Passenger information

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Passenger information is information provided to public transport users about the nature and state of a public transport service, though visual, voice or touchable media. A distinction can be drawn between:

  • Static or Planned information, which changes only slowly and is typically used for journey planning prior to departure (stations and stops, routes, service numbers, times, trip durations, fares, etc.)
  • Real time information, which changes continuously as a result of real-world events and is typically used during the course of a journey (primarily how close the service is running to time and when it is due at a stop, but also incidents that affect service operations, platform changes etc.).

Static information is made available traditionally in printed form though route network maps, timetable booklets, name signs and/or pictograms at stations and stops, etc. This information is also available through dedicated national and local telephone services. In many areas, static information is now being made available electronically through websites or over mobile phone services (typically via SMS).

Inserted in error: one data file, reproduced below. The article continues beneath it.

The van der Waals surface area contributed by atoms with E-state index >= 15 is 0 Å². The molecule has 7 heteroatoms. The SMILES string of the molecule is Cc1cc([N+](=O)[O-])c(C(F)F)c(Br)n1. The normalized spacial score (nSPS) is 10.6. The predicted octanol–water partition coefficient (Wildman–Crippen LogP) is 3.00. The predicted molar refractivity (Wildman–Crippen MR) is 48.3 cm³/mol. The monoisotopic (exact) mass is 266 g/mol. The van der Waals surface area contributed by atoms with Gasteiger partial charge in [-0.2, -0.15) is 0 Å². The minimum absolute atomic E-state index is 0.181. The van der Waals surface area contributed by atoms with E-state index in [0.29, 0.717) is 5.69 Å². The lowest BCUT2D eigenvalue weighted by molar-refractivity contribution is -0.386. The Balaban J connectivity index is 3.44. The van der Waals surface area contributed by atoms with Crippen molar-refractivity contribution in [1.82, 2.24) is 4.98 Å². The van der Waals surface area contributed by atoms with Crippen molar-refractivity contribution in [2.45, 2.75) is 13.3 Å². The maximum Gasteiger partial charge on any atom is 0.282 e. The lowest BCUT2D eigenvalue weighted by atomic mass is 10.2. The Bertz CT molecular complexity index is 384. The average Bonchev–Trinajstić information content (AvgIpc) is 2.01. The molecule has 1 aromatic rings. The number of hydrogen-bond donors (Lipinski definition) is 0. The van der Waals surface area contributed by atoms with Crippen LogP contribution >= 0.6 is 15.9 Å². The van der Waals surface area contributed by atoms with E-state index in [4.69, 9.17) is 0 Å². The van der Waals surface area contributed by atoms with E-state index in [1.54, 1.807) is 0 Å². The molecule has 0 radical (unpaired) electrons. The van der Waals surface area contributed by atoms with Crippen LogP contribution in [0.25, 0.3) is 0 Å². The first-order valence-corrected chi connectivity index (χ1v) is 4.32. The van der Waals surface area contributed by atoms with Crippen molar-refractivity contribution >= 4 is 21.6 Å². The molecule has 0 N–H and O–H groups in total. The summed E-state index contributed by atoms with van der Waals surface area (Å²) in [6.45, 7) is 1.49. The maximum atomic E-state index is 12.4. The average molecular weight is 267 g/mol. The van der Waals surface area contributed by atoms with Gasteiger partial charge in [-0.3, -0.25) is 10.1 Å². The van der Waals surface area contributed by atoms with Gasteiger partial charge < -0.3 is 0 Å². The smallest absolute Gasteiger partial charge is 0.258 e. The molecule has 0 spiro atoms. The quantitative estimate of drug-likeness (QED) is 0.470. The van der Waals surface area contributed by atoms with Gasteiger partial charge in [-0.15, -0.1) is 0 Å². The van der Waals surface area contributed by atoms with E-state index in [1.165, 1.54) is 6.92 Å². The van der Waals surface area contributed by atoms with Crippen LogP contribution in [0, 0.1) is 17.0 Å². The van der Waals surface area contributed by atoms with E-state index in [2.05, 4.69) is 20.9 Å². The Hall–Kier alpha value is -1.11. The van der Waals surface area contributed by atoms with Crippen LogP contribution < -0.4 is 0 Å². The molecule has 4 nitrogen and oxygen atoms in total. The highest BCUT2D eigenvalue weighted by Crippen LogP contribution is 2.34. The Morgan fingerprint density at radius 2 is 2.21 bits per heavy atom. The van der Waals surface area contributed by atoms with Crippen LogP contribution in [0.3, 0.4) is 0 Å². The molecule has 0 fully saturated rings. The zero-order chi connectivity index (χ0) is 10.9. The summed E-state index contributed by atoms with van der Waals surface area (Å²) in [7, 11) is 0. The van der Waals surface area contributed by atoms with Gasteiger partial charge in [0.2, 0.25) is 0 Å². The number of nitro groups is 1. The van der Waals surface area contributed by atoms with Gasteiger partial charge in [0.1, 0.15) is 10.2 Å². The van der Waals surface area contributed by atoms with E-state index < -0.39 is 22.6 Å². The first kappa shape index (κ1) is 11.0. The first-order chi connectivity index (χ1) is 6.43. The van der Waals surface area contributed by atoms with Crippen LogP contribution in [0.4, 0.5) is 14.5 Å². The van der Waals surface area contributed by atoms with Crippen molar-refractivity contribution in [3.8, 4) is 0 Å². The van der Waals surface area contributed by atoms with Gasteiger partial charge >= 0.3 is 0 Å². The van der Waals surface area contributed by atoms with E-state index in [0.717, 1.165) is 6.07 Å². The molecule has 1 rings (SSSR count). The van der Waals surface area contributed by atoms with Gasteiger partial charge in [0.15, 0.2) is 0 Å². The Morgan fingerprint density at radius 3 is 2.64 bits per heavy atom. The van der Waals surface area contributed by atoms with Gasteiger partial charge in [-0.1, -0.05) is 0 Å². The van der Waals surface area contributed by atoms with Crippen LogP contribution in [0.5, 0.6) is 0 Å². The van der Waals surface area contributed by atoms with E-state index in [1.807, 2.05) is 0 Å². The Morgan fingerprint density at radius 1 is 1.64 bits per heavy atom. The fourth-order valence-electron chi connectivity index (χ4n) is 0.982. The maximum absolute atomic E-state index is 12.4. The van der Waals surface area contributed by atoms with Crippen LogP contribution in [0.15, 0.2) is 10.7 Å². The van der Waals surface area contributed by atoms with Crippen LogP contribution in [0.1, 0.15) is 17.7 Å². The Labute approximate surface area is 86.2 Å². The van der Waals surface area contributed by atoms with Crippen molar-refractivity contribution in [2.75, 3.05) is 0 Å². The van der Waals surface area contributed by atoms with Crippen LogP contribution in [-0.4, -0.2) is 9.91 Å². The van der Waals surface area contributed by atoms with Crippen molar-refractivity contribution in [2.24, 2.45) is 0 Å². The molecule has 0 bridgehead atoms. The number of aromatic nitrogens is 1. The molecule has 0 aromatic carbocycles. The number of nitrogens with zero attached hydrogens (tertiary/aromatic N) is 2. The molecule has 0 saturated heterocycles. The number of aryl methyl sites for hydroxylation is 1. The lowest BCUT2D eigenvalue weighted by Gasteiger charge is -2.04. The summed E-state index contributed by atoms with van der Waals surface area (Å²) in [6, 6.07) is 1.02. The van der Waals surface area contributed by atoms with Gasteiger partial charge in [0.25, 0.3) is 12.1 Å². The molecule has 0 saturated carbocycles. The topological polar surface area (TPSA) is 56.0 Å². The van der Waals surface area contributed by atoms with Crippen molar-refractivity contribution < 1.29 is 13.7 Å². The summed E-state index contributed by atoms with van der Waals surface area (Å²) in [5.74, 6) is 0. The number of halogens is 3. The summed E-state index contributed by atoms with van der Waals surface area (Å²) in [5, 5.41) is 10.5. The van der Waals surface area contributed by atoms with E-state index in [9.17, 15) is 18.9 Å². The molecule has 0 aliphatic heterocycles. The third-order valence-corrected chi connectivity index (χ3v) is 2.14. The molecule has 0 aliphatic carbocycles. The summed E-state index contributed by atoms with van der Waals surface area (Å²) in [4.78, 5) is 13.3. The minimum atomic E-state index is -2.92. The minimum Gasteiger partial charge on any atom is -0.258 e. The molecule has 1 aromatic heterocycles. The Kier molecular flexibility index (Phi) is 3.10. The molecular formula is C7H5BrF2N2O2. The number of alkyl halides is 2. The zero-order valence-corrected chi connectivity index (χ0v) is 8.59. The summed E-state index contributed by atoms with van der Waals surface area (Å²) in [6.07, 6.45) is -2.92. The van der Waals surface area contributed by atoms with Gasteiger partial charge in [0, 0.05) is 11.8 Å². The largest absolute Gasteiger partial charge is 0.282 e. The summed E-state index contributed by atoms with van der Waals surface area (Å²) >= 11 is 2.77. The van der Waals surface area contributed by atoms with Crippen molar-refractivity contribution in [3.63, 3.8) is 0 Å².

Information is increasingly provided in audio form as well, both on vehicles and at stops. Public address systems, usually but not always automated, will typically give next service announcements at stations and next stop announcement onboard vehicles.

Real time information is an advance on this, which recognises the fact that public transport services do not always operate exactly according to the published timetable. By providing real time information to travellers, they are better able to conduct their journey confidently, including taking any necessary steps in the event of delays. This helps to encourage greater use of public transport, which for many countries is a political goal.

Real time information is provided over specialist passenger information systems.

Issues with passenger information[edit]

There are four principal considerations for the provision of passenger information (static or real time):

  • Data availability. Information can only be provided where it is available, and collecting information can be resource intensive. Also, there may be difficulties in one organisation (say an operator) allowing other organisations to access its information.
  • Data accuracy. Collecting information is error-prone, particularly when it is passed between systems manually. Also, prediction algorithms are not perfect, and real-time announcements may be in error for this reason.
  • Getting information to the passenger. A variety of dissemination mechanisms may be used, but it is not always easy to ensure that the correct information reaches the passenger when it is most needed. Apart from the obvious economic considerations, information overload must be avoided.
  • Latency or Response time. Information provision must react quickly to a passenger request or a real-world update. There is little point in announcing a service three minutes after it has departed.

See also[edit]

External links[edit]